General fatigue16.0 ± 2.815.5 ± 3.2.53
       Physical fatigue14.4 ± 2.715.3 ± 2.9.28
       Reduced activity14.9 ± 4.114.3 ± 3.8.63
       Reduced motivation11.5 ± 2.411.6 ± 2.4.92
       Mental fatigue15.5 ± 3.615.6 ± 3.2.97
      Cognitive Failures Questionnaire59.6 ± 16.558.3 ± 18.7.78
      PTSD Symptom Scale Interview29.0 ± 11.226.2 ± 10.6.35
      Total No. of traumas4.23 ± 2.84.72 ± 3.7.58
       Direct experience2.76 ± 2.82.65 ± 2.2.79
       Learned about traumatic event0.52 ± 1.10.30 ± .7.88
       Witnessed traumatic event1.72 ± 1.61.65 ± 1.6.40
      Conditions listed in medical record at baseline, n (%)
       Musculoskeletal pain20 (76.9)27 (93.1).48
      1 diagnosis7 (26.9)3 (10.3)
      2-3 diagnoses16 (61.5)5 (17.2)
      ≥4 diagnoses8 (30.8)8 (27.6)
       Neurologic Pain14 (53.9)15 (51.7).06
      1 diagnosis6 (23.1)11 (37.9)
      ≥2 diagnoses8 (30.8)4 (13.8)
       Any chronic pain condition21 (80.8)23 (79.3).89
       Gastrointestinal10 (38.5)19 (65.5).50
       Respiratory10 (38.5)12 (41.4).67
       Depression13 (50.0)20 (69.0).15
       Anxiety disorder other than PTSD5 (19.2)5 (17.2).85
      Baseline medication use, n (%)
       Opiate14 (53.8)5 (17.2).43
       Antidepressant13 (50.0)14 (48.3).68
       Benzodiazepine4 (15.4)4 (13.8).58
       Amphetamine2 (7.7)3 (10.3).55
      Service-connectedness
       None (0%)3 (11.5)2 (6.9).55
       <50%2 (7.7)5 (17.2).29
       50%-100%21 (80.8)22 (75.9).66
      Other treatments received during the study period
       Pain treatment6 (23.1)8 (27.6).70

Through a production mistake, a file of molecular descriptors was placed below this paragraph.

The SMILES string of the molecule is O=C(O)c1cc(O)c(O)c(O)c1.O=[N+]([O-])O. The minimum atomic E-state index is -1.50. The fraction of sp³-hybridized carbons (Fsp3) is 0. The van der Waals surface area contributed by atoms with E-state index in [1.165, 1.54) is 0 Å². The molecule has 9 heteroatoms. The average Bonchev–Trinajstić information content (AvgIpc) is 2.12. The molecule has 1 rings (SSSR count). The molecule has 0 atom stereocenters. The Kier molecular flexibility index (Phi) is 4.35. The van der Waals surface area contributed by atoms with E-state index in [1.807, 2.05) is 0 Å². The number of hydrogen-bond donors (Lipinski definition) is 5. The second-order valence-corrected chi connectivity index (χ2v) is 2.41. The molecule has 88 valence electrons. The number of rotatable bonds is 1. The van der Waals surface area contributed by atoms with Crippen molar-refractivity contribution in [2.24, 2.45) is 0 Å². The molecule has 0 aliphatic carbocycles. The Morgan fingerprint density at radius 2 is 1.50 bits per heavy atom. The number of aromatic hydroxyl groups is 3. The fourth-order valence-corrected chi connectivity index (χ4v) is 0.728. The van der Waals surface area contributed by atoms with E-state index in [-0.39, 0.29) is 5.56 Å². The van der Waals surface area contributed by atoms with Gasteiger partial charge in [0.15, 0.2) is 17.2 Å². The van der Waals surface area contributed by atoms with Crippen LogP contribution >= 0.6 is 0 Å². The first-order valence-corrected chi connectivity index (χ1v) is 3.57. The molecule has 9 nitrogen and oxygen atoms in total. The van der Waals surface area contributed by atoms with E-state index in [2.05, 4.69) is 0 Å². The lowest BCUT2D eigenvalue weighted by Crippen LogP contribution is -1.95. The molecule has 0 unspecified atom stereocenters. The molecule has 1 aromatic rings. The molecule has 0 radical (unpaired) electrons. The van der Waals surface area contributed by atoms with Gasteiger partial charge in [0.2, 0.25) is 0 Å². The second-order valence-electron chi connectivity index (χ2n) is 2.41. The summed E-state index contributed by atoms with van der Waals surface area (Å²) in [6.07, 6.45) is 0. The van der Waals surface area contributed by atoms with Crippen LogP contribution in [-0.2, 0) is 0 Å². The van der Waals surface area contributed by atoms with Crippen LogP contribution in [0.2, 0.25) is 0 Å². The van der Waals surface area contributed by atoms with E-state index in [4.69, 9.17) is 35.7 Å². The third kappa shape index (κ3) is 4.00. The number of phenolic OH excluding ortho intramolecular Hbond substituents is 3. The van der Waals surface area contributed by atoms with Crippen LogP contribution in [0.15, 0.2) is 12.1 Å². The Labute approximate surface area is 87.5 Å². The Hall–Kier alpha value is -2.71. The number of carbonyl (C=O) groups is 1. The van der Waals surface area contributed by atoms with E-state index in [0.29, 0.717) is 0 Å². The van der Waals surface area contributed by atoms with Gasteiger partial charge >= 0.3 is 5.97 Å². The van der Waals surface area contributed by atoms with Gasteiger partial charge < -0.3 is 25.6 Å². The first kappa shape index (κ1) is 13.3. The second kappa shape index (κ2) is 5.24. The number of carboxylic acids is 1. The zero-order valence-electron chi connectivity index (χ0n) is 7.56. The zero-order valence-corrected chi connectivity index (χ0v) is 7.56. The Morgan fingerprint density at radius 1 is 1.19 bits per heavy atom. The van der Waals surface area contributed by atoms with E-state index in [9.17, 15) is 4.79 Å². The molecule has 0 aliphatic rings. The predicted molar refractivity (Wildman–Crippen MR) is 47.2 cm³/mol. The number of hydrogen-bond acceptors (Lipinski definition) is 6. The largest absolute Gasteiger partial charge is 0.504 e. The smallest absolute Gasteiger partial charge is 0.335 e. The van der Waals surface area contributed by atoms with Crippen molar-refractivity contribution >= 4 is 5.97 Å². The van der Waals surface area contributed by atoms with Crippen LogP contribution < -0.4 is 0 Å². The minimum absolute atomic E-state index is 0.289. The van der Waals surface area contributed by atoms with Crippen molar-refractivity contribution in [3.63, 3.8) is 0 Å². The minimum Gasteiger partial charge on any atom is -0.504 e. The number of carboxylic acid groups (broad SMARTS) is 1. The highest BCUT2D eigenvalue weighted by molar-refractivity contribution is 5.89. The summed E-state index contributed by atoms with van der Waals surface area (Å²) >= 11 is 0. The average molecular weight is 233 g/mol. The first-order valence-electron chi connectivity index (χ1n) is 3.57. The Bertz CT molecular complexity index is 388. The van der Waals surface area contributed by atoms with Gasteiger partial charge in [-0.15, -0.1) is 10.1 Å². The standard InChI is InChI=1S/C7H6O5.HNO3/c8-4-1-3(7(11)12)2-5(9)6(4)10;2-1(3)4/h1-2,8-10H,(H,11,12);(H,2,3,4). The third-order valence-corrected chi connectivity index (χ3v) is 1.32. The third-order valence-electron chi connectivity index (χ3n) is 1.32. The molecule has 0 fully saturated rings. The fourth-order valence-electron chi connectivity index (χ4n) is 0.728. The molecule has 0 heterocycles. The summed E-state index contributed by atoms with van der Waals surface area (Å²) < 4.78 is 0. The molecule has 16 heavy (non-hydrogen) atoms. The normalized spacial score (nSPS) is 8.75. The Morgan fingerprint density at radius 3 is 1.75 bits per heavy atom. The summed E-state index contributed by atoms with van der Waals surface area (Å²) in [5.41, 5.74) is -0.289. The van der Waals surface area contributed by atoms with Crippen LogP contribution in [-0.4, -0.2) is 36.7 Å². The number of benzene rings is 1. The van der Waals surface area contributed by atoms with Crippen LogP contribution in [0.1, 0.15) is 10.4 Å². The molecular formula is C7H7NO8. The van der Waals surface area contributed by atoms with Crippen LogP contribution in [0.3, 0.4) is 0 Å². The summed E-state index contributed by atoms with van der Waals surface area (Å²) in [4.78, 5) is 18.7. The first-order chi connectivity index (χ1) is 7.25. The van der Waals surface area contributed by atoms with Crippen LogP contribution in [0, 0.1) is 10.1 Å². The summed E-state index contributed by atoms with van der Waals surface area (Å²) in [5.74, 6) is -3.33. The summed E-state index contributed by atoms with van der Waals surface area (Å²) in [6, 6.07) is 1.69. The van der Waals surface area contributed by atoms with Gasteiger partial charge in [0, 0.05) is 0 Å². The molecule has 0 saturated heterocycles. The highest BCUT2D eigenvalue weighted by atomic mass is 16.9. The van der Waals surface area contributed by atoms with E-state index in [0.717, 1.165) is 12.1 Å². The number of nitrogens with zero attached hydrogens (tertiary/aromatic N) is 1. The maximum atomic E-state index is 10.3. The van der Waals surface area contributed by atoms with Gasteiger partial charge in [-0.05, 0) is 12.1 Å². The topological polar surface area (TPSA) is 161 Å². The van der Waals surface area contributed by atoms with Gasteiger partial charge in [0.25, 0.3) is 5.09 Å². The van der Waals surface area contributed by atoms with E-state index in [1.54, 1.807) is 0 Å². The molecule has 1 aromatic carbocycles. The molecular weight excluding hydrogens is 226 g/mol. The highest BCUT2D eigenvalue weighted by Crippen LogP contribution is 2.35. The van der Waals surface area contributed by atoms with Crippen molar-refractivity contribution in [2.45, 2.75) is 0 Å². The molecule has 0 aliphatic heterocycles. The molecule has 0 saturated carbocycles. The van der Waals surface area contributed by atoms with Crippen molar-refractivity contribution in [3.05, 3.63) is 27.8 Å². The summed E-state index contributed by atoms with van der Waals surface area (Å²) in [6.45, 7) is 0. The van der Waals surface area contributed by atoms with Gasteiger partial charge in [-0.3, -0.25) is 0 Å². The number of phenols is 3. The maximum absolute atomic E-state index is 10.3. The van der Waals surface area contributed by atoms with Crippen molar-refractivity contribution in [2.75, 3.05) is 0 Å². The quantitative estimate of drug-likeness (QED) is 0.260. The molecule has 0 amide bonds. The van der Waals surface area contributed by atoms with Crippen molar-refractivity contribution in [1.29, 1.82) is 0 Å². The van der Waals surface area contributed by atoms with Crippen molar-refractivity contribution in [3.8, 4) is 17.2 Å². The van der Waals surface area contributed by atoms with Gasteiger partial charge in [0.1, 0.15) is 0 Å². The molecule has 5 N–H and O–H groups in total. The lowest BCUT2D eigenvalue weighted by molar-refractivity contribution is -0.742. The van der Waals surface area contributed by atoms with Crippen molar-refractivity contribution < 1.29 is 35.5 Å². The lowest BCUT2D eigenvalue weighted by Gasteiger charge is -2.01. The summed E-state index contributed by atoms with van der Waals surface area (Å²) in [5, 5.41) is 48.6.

Cognitive-behavioral therapy0 (0.0)1 (3.5).34
       Acceptance and commitment therapy0 (0.0)2 (6.9).17
       Prolonged exposure therapy0 (0.0)0 (0.0)
       Addiction treatment1 (3.8)0 (0.0).29
       Psychiatric medication management7 (26.9)10 (34.5).55
       Cognitive processing therapy0 (0.0)1 (3.4).34
       Other/unspecified mental health treatment7 (26.9)11 (37.9).39
      MBSR = mindfulness-based stress reduction; PTSD = posttraumatic stress disorder; SD = standard deviation.
      Table 2Participant Exposure to Biological, Chemical, and Nuclear Agents
      CharacteristicMBSR (n = 26)

      No. (%)
      Treatment as Usual (n = 29)

      No. (%)
      P Value
      Pyridostigmine pills and vaccines20 (77)26 (90).33
      Chemical and biological weapons7 (27)9 (31).81
      Pesticides and insect repellent18 (69)22 (76).75
      Smoke and diesel fume22 (85)28 (97).24
      Depleted uranium10 (38)6 (21).13
      Nonmilitary food19 (73)23 (79).78
      Exploding artillery or missiles14 (54)20 (69).33
      Entering enemy tank, bunker, or facility12 (46)17 (59).45
      Values present the number and percentage of participants responding in the affirmative to items from VA Deployment Risk and Resiliency Inventory 2 Section F.
      MBSR = mindfulness-based stress reduction.
      By using a definition of “completer” as participation in 4 or more mindfulness-based stress reduction classes,
      • Teasdale J.D.
      • Segal Z.V.
      • Williams J.M.G.
      • et al.
      Prevention of relapse/recurrence in major depression by mindfulness-based cognitive therapy.